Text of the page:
Still lifes that hum with movement and energy, David Kroll’s limpid oil-on-linen paintings delineate a compelling new dimension, a deliberate and serene juxtaposition of motion and time in contemplative space. The compositional center of many of Kroll’s paintings is a patterned or filigreed vessel displayed along with a collection of living creatures or organic matter; these subjects are foregrounded against deep, mysterious natural landscapes. As in the practice of meditation, the viewer’s attention hovers between the silent, unknowable distance beyond and the vivid now before our eyes, and in witnessing Kroll’s paintings we are drawn into an uncanny place between.
I paint personal refuges in the form of still lives and imagined landscapes—places to visit for solace, meditation and sanctuary. I work intuitively to create a connection between the viewer and the power of place, the web of life, the idea of nature itself.
Such congruences of stillness and action, life and dream, captured flawlessly in stately layers of oil and lacquer, take time to create, and an opportunity to view David Kroll’s recent works is rare and significant. Kroll, who divides his time between Washington state and San Miguel de Allende, Mexico, has been exhibiting work in North America for four decades; his work’s luminous verisimilitude captivates and confounds viewers in a way that connects it to both contemporary, conceptual painting and traditional realism. In Nature as Manifesto, an essay about Kroll’s work, the artist Buzz Spector writes, “Kroll is not a moralist; his deliberately spare arrangements of pictorial elements are a way to push back against our yearning to find a narrative in these exquisitely crafted scenes.”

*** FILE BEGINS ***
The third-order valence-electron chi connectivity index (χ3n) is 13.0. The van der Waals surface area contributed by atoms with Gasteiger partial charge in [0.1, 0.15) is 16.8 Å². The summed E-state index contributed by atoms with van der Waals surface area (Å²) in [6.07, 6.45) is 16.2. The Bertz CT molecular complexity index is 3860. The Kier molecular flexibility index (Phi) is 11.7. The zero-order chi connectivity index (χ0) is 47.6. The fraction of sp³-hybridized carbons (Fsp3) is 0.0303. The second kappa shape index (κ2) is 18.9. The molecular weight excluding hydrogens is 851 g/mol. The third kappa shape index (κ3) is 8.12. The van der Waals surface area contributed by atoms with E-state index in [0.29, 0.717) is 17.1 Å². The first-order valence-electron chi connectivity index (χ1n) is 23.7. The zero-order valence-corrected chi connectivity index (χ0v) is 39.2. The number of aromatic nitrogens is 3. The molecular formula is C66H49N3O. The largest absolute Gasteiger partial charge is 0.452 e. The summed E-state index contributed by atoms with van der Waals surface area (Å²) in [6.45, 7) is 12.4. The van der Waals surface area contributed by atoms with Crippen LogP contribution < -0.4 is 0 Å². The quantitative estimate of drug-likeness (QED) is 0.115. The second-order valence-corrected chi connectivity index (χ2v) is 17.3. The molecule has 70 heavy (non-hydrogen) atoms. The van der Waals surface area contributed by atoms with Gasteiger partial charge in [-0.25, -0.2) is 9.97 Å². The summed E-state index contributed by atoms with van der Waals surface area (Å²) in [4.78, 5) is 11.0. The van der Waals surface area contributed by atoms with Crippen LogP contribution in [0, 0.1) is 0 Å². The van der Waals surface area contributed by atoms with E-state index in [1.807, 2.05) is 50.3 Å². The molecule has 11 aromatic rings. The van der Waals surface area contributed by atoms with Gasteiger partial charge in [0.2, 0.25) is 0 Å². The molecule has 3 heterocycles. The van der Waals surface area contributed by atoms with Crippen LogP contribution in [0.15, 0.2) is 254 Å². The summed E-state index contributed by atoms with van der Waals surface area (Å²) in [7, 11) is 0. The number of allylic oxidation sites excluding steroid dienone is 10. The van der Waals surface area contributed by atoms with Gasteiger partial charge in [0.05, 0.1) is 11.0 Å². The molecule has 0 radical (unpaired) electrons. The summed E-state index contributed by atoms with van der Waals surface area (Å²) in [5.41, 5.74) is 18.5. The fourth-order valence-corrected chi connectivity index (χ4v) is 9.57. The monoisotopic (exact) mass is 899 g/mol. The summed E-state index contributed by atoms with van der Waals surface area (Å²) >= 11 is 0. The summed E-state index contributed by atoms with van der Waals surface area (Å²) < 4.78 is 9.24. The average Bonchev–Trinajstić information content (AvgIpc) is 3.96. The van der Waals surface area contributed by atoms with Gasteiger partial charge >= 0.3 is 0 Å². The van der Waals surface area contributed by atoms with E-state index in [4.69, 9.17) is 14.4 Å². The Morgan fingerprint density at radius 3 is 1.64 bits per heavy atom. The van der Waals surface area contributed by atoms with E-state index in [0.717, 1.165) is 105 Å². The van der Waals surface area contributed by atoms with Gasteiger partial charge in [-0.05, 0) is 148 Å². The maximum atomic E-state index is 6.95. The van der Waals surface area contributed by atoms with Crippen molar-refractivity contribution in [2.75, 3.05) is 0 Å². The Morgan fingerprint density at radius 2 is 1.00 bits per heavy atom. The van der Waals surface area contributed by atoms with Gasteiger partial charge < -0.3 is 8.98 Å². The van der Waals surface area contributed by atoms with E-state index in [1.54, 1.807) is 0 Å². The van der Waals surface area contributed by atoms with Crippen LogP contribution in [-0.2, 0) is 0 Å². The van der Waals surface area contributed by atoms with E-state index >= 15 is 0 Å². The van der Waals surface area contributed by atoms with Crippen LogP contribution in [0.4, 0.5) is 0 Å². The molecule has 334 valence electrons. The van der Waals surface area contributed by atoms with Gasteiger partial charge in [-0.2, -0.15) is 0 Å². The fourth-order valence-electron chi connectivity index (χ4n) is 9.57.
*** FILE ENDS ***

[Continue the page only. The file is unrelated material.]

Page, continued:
Kroll says “Thematically I am interested in the interaction between man, and manmade objects, and nature. In a painted still life these ideas collapse on each other and raise many questions. Which is more beautiful—a rural landscape or a Chinese vase? Which is more alive, which is more still?”
An immediate and fascinating contradiction in many of Kroll’s works are his depictions of living things. Fish, birds, and reptiles populate the paintings’ centers with a quickness of pose and clarity of expression that suggest dynamic movement; the sinewy curve of a koi mid-turn, or the hesitant, transfixing glance of a small bird perched atop a vase, are intriguing and surreal in contrast to the timeless vessels and backgrounds around which these living things hover and shift.